In regards to the aesthetics of this project, it is better than a lot of the more recent projects. I have significant issues with the overly abundant use of EIFS panels, including this one here, as I prefer brick or other masonry since the city was built using brick and brick just seems more organic. Provides detail at multiple scales. However, I will say that this project is using ‘small’ tiles, which provides more detail and is more interesting to the eye of a pedestrian walking by. Unlike the affordable housing project on Welton that uses large panels, which may make it interesting to the eye of a driver moving past at 30 mph in a car.

    • Citizen Kane June 29, 2017 at 11:44 am

      I’m going by the rendering only (as that’s all I have to go on), but this appears to be a largely masonry building…

      • JerryG June 30, 2017 at 6:49 am

        Unfortunately, that’s not true. If you go to Denver’s ‘Site Development Plans’ map (publicly available), than you click on and view the plans for this development. The exterior of the upper floors of these buildings are identified as ‘painted fiber cement’ panels. The link is below.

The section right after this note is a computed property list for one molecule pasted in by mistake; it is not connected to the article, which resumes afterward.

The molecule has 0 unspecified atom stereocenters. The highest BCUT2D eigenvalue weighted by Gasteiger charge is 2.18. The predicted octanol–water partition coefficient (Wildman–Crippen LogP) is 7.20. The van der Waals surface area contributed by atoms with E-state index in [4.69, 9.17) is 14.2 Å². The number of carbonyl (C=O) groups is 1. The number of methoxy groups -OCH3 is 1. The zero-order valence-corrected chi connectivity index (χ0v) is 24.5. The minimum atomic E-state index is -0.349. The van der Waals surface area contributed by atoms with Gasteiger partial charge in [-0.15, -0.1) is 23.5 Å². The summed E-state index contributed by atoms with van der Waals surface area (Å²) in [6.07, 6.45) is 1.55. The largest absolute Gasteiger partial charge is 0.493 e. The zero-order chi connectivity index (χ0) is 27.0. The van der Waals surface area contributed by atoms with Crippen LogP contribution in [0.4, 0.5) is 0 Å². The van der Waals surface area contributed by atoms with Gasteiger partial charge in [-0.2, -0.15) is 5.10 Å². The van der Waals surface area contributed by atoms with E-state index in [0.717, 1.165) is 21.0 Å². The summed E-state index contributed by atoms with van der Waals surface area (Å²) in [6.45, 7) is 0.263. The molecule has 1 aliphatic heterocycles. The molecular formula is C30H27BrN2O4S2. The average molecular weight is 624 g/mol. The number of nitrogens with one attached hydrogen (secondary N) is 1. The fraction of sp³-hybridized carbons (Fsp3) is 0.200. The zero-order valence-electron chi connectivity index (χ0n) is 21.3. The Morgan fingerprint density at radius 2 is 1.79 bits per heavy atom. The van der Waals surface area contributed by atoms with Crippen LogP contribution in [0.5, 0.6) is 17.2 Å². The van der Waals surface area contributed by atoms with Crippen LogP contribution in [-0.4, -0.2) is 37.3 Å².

https://www.denvergov.org/Maps/map/sitedevelopmentplans

        If those had been brick or some other masonry, then I think this would turn out to be a nicer looking building or, at least, fit in more with the surrounding neighborhood.

        • Jesse July 11, 2017 at 11:39 am

          Really appreciate all of the dialog here. For whatever it’s worth, the siding material will be a combination of cementitious shingle products and metal. The shingles are meant to be an ode to many of the historic homes in the neighborhood that have shingles upon them. There aren’t a lot of examples of this to be seen in Denver (there are many beyond our lovely city) but there is a recently constructed project to refer to here: http://saintbernardproperties.com/properties/1016-30th-street/

          • JerryG July 12, 2017 at 12:50 pm

            There may be shingles on historic homes but those are single family homes and not multifamily homes. All multifamily homes, that could be considered historic, have brick facades. I stand by my earlier opinion that, if this building had a brick facade, it would fit in more with its neighbors.